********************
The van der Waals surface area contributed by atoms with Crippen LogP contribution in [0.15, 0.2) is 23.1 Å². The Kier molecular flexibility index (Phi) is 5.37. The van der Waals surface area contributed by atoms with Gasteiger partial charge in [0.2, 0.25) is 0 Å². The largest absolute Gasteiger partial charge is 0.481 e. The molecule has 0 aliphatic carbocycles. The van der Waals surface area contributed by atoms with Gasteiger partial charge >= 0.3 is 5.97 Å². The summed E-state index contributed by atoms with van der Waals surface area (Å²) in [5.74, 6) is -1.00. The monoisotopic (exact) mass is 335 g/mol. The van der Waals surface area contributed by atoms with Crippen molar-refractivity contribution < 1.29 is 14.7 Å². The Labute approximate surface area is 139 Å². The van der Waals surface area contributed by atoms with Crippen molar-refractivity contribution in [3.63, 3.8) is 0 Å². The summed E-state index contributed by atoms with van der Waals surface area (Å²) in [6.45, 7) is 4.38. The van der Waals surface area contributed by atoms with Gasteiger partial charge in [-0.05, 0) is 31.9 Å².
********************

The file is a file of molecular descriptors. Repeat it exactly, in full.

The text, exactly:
The van der Waals surface area contributed by atoms with Crippen LogP contribution in [0.15, 0.2) is 23.1 Å². The Kier molecular flexibility index (Phi) is 5.37. The van der Waals surface area contributed by atoms with Gasteiger partial charge in [0.2, 0.25) is 0 Å². The largest absolute Gasteiger partial charge is 0.481 e. The molecule has 0 aliphatic carbocycles. The van der Waals surface area contributed by atoms with Gasteiger partial charge >= 0.3 is 5.97 Å². The summed E-state index contributed by atoms with van der Waals surface area (Å²) in [5.74, 6) is -1.00. The monoisotopic (exact) mass is 335 g/mol. The van der Waals surface area contributed by atoms with Crippen molar-refractivity contribution < 1.29 is 14.7 Å². The Labute approximate surface area is 139 Å². The van der Waals surface area contributed by atoms with Crippen molar-refractivity contribution in [3.63, 3.8) is 0 Å². The summed E-state index contributed by atoms with van der Waals surface area (Å²) in [6.45, 7) is 4.38. The van der Waals surface area contributed by atoms with Gasteiger partial charge in [-0.05, 0) is 31.9 Å².